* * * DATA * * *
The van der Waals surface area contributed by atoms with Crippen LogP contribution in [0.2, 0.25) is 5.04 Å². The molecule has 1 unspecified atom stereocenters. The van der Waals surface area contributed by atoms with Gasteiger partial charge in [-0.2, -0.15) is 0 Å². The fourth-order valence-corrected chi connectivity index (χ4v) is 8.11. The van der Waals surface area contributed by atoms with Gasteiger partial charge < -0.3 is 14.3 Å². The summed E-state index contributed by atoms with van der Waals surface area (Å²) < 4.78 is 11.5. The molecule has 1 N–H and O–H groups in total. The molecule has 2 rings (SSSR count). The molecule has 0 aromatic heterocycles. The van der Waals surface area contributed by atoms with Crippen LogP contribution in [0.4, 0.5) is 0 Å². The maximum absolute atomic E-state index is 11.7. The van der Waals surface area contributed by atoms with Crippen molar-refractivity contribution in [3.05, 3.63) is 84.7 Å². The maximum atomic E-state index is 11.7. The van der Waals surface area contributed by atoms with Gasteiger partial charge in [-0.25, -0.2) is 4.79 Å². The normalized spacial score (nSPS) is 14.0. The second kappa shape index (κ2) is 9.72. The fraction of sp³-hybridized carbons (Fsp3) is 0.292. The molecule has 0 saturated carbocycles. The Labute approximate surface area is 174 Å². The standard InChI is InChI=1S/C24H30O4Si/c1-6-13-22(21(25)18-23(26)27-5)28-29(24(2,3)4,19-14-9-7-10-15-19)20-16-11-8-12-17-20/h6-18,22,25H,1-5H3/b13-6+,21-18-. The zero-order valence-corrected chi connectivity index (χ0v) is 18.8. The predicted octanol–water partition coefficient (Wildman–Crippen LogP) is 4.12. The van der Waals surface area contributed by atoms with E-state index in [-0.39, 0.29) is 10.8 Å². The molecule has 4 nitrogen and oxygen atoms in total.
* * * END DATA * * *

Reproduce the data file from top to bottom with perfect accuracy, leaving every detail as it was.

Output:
The van der Waals surface area contributed by atoms with Crippen LogP contribution in [0.2, 0.25) is 5.04 Å². The molecule has 1 unspecified atom stereocenters. The van der Waals surface area contributed by atoms with Gasteiger partial charge in [-0.2, -0.15) is 0 Å². The fourth-order valence-corrected chi connectivity index (χ4v) is 8.11. The van der Waals surface area contributed by atoms with Gasteiger partial charge < -0.3 is 14.3 Å². The summed E-state index contributed by atoms with van der Waals surface area (Å²) < 4.78 is 11.5. The molecule has 1 N–H and O–H groups in total. The molecule has 2 rings (SSSR count). The molecule has 0 aromatic heterocycles. The van der Waals surface area contributed by atoms with Crippen LogP contribution in [0.4, 0.5) is 0 Å². The maximum absolute atomic E-state index is 11.7. The van der Waals surface area contributed by atoms with Crippen molar-refractivity contribution in [3.05, 3.63) is 84.7 Å². The maximum atomic E-state index is 11.7. The van der Waals surface area contributed by atoms with Gasteiger partial charge in [-0.25, -0.2) is 4.79 Å². The normalized spacial score (nSPS) is 14.0. The second kappa shape index (κ2) is 9.72. The fraction of sp³-hybridized carbons (Fsp3) is 0.292. The molecule has 0 saturated carbocycles. The Labute approximate surface area is 174 Å². The standard InChI is InChI=1S/C24H30O4Si/c1-6-13-22(21(25)18-23(26)27-5)28-29(24(2,3)4,19-14-9-7-10-15-19)20-16-11-8-12-17-20/h6-18,22,25H,1-5H3/b13-6+,21-18-. The zero-order valence-corrected chi connectivity index (χ0v) is 18.8. The predicted octanol–water partition coefficient (Wildman–Crippen LogP) is 4.12. The van der Waals surface area contributed by atoms with E-state index in [-0.39, 0.29) is 10.8 Å². The molecule has 4 nitrogen and oxygen atoms in total.